Miniature Laptops Have Drawbacks But Are Useful Gadgets


One of the major promises of modern computer technology is the prospect of smaller and smaller gadgets. This promise has been fulfilling in many ways. For example, mobile phones are not only more powerful than they used to be, but that power is built into much smaller handsets. The same miniaturization technology has been translated into gadgets like portable media players that essentially condense an entire home entertainment center- and all of the media that would go with it into a device that can fit in a pocket the same thing is true about computers. Dozens of times the computing power of a top of the line desktop computer can now be packed into a reliably cheap laptop. While the ability to pack more computing power into ever smaller gadgets is a noble goal, in some cases it can go too far. This is often the case when it comes to miniature laptop computers.

These days, even what are considered standard laptop computers come in a variety of sizes ranging from some that have true desktop capabilities and high definition screens to super compact models that are less than three pounds and are designed to be taken just about anywhere.

Now though, it's possible to squeezed full scale computing- even hardware capable of running Windows Vista- into a gadget that's smaller than even the smallest conventional laptop computers. This has dazzled the lines between devices like smart phones and laptop computers with a whole class of miniature laptop computers. These devices typically have keyboards that resemble full sized keyboards and LCD screens that are more like those found on laptops (though not as big) than those found on smart phones. These devices are also much more portable than most laptops with sizes that are smaller than paperback books and weights of less than two pounds.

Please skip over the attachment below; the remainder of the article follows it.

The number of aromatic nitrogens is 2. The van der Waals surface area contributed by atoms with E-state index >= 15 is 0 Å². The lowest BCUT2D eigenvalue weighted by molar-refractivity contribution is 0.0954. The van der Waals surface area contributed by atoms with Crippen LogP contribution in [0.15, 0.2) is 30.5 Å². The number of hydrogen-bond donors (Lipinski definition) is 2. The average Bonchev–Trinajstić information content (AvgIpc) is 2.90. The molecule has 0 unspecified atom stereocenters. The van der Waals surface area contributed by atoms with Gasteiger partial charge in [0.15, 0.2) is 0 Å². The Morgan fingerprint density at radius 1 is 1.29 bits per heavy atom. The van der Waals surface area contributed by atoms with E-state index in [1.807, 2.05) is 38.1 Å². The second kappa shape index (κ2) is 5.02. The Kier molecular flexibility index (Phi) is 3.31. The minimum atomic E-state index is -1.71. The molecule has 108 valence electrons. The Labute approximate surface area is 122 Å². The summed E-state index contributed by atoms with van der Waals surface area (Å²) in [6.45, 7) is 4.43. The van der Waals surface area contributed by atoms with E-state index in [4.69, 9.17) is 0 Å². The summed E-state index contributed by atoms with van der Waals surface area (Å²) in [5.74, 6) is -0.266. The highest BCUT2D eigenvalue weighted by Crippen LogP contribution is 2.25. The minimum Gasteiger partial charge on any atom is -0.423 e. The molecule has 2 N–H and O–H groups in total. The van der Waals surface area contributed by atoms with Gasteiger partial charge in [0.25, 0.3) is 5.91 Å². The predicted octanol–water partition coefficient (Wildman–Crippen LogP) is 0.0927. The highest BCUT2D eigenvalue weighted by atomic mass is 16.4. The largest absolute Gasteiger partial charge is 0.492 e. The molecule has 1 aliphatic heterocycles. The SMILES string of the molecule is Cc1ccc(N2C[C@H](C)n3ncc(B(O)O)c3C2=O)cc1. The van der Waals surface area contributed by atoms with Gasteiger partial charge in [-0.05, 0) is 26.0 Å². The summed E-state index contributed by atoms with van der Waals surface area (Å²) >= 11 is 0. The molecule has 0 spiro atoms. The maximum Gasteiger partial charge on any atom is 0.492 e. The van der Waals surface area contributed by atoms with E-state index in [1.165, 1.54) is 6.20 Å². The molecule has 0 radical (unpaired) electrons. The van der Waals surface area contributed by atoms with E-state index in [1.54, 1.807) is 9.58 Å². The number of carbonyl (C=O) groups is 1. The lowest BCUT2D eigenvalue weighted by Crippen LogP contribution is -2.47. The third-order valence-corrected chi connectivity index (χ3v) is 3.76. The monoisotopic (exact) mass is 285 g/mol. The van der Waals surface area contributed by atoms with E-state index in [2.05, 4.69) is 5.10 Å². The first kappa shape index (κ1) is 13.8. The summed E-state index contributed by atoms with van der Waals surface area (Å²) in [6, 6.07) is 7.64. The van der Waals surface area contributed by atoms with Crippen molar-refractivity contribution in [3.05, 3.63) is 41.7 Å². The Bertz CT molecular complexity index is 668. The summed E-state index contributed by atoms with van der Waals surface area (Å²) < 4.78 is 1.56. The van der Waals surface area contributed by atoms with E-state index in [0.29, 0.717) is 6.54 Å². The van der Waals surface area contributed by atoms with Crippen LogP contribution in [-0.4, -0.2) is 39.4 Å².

In the past, these gadgets have not been very popular. They tend to be plagued with high price tags and short battery lives. What really scares away a lot of buyers though is the practicality if actually using these gadgets. In general, these devices tend to have keyboards that are too small for normal touch typing but too large for their owners to reach all of the keys with their thumbs for efficient thumb typing like most people use for smart phones. This is as true now as it ever was.

That said, there are a number of things that modern iterations of these gadgets- like the new FlipStart PC- can do better than what earlier models can do. For example, the FlipStart has an impressive battery life and can get on the Internet using both a WiFi connection and a cellular modem. This device can also run Windows XP or Windows Vista, and attach itself to a full sized external keyboard, mouse, and monitor simultaneously – all of which are impossible with a smart phone. In that sense, while the FlipStart PC does have all of the drawbacks related to its medium sized keyboard, it may be a realistic alternative for anyone who needs lots of computing power and the ability to run full blown computer applications in a small sized gadget.

Source by Julia Hall